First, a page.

Abstract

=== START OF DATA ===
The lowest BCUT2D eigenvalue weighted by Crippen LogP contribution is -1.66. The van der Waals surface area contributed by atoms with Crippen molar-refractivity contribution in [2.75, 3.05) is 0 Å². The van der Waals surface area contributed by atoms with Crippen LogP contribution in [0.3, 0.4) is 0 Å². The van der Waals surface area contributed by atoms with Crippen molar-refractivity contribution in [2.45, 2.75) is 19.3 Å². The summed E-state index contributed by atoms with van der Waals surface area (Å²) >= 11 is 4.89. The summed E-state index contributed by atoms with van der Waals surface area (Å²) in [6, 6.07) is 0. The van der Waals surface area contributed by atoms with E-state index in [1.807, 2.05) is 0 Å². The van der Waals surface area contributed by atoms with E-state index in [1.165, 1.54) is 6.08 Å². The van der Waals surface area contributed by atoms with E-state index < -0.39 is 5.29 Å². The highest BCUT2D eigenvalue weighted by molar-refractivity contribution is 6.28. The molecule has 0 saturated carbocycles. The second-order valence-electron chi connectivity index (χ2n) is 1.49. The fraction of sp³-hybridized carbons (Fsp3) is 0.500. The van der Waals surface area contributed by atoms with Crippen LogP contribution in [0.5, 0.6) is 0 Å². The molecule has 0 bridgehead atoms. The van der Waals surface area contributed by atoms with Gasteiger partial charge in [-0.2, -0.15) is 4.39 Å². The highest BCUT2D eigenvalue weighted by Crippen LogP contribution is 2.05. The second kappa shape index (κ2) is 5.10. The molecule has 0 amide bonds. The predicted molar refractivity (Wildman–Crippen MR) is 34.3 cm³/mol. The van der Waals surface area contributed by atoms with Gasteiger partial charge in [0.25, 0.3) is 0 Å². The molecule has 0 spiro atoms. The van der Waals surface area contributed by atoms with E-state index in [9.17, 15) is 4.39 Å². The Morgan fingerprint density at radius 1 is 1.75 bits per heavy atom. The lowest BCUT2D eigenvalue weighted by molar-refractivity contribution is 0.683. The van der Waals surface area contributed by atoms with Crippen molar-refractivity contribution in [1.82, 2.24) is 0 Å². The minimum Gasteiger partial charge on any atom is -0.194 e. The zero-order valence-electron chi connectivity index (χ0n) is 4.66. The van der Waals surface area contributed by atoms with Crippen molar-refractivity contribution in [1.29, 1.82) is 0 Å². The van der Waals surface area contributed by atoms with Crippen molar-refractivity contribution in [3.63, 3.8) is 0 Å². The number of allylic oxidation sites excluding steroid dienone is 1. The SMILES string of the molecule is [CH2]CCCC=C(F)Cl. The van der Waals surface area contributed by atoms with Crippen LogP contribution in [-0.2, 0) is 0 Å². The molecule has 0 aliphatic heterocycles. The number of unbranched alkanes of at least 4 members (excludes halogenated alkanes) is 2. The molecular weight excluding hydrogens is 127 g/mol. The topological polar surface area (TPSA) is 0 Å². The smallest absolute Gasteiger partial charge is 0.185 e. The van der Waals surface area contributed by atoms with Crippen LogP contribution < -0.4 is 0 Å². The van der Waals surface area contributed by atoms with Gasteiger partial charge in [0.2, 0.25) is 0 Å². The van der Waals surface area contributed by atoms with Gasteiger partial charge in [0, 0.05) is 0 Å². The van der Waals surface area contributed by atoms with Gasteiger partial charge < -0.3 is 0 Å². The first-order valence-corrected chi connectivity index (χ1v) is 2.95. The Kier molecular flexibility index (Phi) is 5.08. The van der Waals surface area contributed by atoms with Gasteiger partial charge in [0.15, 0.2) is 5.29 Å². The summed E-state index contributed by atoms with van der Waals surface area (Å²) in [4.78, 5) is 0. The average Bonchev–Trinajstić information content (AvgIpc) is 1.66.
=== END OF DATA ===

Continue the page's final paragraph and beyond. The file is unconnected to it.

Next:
The goal of this article is to understand the syntax of Icelandic indirect causatives (ICs), especially with respect to the implicit causee. We show that the complement of the causative verb must be at least as large as a VoiceP, and that it shares some properties with active VoicePs and others with passive VoicePs. We make sense of this state of affairs by proposing that the causee, while phonetically silent, has an explicit syntactic representation, but as a φP rather than a DP. We further propose that ICs are built by stacking a second VoiceP on top of the lexical verb’s first VoiceP, and that this configuration, along with the underspecified interpretation of φP, leads to a special thematic interpretation of both the causer and the implicit causee. Our analysis suggests that there are certain core ingredients involved in building ICs—such as stacked VoicePs and an underspecified causee—but that the source of these ingredients can vary across languages and constructions, depending on the formal primitives that grammars make available to the languages more generally.

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